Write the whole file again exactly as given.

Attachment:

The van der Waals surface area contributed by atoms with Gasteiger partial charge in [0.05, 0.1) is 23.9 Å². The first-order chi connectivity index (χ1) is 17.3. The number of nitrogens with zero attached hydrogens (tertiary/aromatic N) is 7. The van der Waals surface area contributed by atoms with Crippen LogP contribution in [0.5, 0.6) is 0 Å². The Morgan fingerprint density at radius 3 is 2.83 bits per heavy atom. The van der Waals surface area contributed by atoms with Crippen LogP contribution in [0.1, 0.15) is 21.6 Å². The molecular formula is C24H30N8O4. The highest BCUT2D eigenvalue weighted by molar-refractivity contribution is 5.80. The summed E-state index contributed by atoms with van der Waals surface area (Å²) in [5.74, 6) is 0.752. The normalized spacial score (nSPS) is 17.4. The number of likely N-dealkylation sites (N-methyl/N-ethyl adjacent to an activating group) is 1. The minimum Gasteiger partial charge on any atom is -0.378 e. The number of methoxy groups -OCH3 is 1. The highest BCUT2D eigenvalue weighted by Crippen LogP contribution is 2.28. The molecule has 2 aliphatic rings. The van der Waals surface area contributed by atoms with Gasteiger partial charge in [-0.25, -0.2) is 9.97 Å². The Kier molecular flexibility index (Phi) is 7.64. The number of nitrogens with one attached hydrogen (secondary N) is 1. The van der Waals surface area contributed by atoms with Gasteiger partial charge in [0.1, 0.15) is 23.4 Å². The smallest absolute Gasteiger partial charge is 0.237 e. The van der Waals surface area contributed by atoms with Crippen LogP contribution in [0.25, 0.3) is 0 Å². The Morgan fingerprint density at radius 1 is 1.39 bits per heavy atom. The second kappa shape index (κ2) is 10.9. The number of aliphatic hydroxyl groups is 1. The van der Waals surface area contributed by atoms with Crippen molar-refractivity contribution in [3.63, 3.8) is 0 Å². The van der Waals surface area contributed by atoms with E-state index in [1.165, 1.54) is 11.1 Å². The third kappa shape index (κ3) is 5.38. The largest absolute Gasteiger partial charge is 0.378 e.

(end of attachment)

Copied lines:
The van der Waals surface area contributed by atoms with Gasteiger partial charge in [0.05, 0.1) is 23.9 Å². The first-order chi connectivity index (χ1) is 17.3. The number of nitrogens with zero attached hydrogens (tertiary/aromatic N) is 7. The van der Waals surface area contributed by atoms with Crippen LogP contribution in [0.5, 0.6) is 0 Å². The Morgan fingerprint density at radius 3 is 2.83 bits per heavy atom. The van der Waals surface area contributed by atoms with Crippen LogP contribution in [0.1, 0.15) is 21.6 Å². The molecular formula is C24H30N8O4. The highest BCUT2D eigenvalue weighted by molar-refractivity contribution is 5.80. The summed E-state index contributed by atoms with van der Waals surface area (Å²) in [5.74, 6) is 0.752. The normalized spacial score (nSPS) is 17.4. The number of likely N-dealkylation sites (N-methyl/N-ethyl adjacent to an activating group) is 1. The minimum Gasteiger partial charge on any atom is -0.378 e. The number of methoxy groups -OCH3 is 1. The highest BCUT2D eigenvalue weighted by Crippen LogP contribution is 2.28. The molecule has 2 aliphatic rings. The van der Waals surface area contributed by atoms with Gasteiger partial charge in [-0.25, -0.2) is 9.97 Å². The Kier molecular flexibility index (Phi) is 7.64. The number of nitrogens with one attached hydrogen (secondary N) is 1. The van der Waals surface area contributed by atoms with Gasteiger partial charge in [0.1, 0.15) is 23.4 Å². The smallest absolute Gasteiger partial charge is 0.237 e. The van der Waals surface area contributed by atoms with Crippen LogP contribution in [0.25, 0.3) is 0 Å². The Morgan fingerprint density at radius 1 is 1.39 bits per heavy atom. The second kappa shape index (κ2) is 10.9. The number of aliphatic hydroxyl groups is 1. The van der Waals surface area contributed by atoms with Crippen molar-refractivity contribution in [3.63, 3.8) is 0 Å². The van der Waals surface area contributed by atoms with E-state index in [1.165, 1.54) is 11.1 Å². The third kappa shape index (κ3) is 5.38. The largest absolute Gasteiger partial charge is 0.378 e.